WASHINGTON, D.C.– The Girls Count Act of 2013 is a nonpartisan bill sponsored by United States Representative Steve Chabot (R-OH.) It was introduced October 30, 2013 to be taken into consideration by the House Committee on Foreign Affairs.
The Girls Count Act gives the Secretary of State and the Administrator of the United States Agency for International Development (USAID) the authorization to do two things. The first is to support programs that will aid in bettering civil registration and vital statistics systems with birth registration as the focal point. The second is to promote programs that help developing countries establish national and local legal and policy frameworks that protect women and girls.
The improved policy frameworks prevent gender discrimination and enable girls to better obtain property rights, social security, land tenure and their rights to inheritance.
A Call for Support
United Nations Foundation President and CEO Kathy Calvin expressed the importance of the Girls Count Act. Calvin explained that girls accounted for by their government will have a greater access to education, health and social services as well as the ability to vote, work and own property.
The Girls Count Act allows girls to have the resources necessary for them to make valuable contributions to society and become leaders in their communities.
Calvin commended Chabot and Representatives Lois Frankel (D-FL), Betty McCollum (D-MN) and Chris Smith (R-NJ) for sponsoring the Girls Count Act. She stated that the bill will make accounting for girls a priority on the U.S. foreign policy agenda. The Girls Count Act empowers children to take an active role in society and have opportunities, no matter their gender.
The Girls Count Act has found support among thousands of U.S. youths through the UN Foundation’s Girl Up campaign. Youths have been contacting congressional members to encourage them to make girls’ rights a foreign policy priority.
Calvin pointed out the dire need for a bill like the Girls Count Act to become law. The Girls Count Act is integral to eradicating poverty, preventing human trafficking and shaping a world that is both just and peaceful.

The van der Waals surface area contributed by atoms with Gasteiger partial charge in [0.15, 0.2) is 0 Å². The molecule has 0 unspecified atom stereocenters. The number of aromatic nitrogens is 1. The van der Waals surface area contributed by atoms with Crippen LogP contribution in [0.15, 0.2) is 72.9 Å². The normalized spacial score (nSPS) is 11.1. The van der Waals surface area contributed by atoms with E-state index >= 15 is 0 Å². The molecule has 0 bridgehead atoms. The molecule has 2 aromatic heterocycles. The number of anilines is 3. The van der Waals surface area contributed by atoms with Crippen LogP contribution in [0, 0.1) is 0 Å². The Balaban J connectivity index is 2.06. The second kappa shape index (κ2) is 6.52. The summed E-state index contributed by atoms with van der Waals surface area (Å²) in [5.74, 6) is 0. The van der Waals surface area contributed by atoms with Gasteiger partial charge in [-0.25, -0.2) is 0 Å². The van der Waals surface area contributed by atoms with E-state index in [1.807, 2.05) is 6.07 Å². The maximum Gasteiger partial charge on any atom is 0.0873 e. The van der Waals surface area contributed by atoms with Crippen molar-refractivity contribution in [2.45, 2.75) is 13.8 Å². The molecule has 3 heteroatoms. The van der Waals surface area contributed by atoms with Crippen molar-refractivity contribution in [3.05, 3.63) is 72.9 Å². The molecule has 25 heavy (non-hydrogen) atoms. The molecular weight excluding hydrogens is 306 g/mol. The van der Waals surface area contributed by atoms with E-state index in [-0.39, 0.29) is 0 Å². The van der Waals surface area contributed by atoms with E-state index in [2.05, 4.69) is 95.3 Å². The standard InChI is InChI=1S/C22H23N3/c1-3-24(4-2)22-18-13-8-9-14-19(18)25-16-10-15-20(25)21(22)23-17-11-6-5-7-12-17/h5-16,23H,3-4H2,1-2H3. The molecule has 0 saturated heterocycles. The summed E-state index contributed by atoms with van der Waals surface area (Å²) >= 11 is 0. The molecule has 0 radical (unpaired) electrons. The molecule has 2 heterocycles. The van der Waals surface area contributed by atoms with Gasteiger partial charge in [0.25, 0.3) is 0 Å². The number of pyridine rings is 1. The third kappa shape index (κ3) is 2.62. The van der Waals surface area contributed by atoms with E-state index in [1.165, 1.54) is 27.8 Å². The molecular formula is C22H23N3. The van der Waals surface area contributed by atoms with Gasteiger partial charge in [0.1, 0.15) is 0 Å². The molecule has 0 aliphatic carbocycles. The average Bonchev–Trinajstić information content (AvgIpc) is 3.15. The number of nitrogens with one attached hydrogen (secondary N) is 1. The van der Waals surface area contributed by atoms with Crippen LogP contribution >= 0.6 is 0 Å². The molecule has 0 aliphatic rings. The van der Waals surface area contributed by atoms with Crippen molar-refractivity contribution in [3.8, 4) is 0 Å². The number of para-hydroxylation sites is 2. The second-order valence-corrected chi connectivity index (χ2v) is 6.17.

Why Girls Need Support
Congressional data shows that girls are the majority of the yearly 51 million children under the age of 5 who are not registered at birth. Without documentation, girls and women are hindered from participation in formal economic, legal and political sectors in their birth countries.
A passport, driver’s license or national identification card cannot be obtained without official proof of birth. Birth certificates are necessary documentation of a child’s citizenship, nationality, parentage, place of birth and age as congressional data details.
Women and girls are severely limited by the predicament of not being registered. The disadvantage restricts them to domestic duties with no income. Impoverished families depend on the girls for domestic labor. Girls from poor families must carry water, harvest crops, tend to livestock, care for the younger children and complete the daily chores. Unregistered girls and women have no representation and they become marginalized.
Effective foreign assistance and domestic social welfare programs cannot be developed without official information on the female population. Information about access to education, poverty levels and census must be accurately assessed to make efforts successful.
The Girls Count Act addresses the special needs of girls to ensure that girls will have the power to make decisions for themselves and lead their own lives.